Baltimore County police show off latest crime fighting technology

TOWSON, Md. - A 360-degree crime scene room scanner, a device that can match bullet casings like fingerprints and a high definition impression analyzer may sound like crime-fighting tools found in popular science fiction, but in reality, are the instruments helping Baltimore County police solve crimes today.

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Baltimore County police Wednesday showcased three high-tech crime-fighting tools as part of the National Forensics Science Week.

The department's new tools aid investigators by processing evidence faster and with greater accuracy.
The PanoScan panoramic camera for example, takes a 360-degree view of a crime scene.

"They can revisit that crime scene. They can take this and open it at their computer in their office and revisit, re-look at the evidence and it helps them answer questions they might have," Jason Birchfield, of the department's crime lab said.

The Brasstrax system, another crime fighting tool showcased Wednesday, can produce a 3D image of a fired shell casing and match it to similar spent shell cases in a national database. Think of it like a fingerprint analyzer for bullets.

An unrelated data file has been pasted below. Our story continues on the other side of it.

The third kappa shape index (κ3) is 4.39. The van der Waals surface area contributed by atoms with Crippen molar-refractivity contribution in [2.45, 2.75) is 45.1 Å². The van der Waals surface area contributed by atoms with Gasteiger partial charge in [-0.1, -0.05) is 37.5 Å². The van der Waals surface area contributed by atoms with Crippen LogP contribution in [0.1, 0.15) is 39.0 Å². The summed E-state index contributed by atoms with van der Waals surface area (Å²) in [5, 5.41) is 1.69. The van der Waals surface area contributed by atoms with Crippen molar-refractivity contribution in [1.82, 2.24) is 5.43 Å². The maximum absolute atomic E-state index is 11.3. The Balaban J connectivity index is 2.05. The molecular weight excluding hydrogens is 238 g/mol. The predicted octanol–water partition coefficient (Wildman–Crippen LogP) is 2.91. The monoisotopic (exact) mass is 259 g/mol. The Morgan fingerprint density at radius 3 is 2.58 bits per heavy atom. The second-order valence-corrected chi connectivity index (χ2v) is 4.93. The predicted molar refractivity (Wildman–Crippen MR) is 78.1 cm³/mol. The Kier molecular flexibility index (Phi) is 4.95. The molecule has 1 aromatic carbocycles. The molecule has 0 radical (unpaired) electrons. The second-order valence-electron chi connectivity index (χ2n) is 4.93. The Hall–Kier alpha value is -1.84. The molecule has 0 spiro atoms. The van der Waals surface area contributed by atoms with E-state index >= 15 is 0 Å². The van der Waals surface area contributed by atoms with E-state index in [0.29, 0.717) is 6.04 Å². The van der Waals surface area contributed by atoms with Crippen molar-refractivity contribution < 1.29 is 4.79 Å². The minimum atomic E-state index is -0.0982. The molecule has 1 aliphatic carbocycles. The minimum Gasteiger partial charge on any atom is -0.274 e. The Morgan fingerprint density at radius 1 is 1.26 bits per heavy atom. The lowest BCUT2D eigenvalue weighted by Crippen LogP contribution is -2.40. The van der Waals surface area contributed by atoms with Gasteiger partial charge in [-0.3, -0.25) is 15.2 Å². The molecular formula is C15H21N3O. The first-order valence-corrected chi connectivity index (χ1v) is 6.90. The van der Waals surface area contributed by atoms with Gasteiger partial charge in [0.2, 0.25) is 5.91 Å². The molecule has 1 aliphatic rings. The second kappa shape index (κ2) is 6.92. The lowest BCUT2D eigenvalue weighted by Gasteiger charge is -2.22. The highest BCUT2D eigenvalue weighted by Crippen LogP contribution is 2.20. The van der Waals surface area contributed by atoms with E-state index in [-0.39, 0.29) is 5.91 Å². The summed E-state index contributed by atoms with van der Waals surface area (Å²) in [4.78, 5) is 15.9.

"So there are hundreds of thousands of images in the database. It would be virtually impossible for human beings to remember if they had a match or to physically go through hard copies of pictures to identify a match," Cresha Cason, a specialist in forensic technology said.

Police could then use the GL Scan, also on display Wednesday, which raises images of fingerprints, shoe and tire impressions, for a more detailed look.

Some of the devices on display were used in police investigations a recently as Tuesday for the murder in Parkville and the police-involved shooting in Woodlawn , Police Chief Jim Johnson said.

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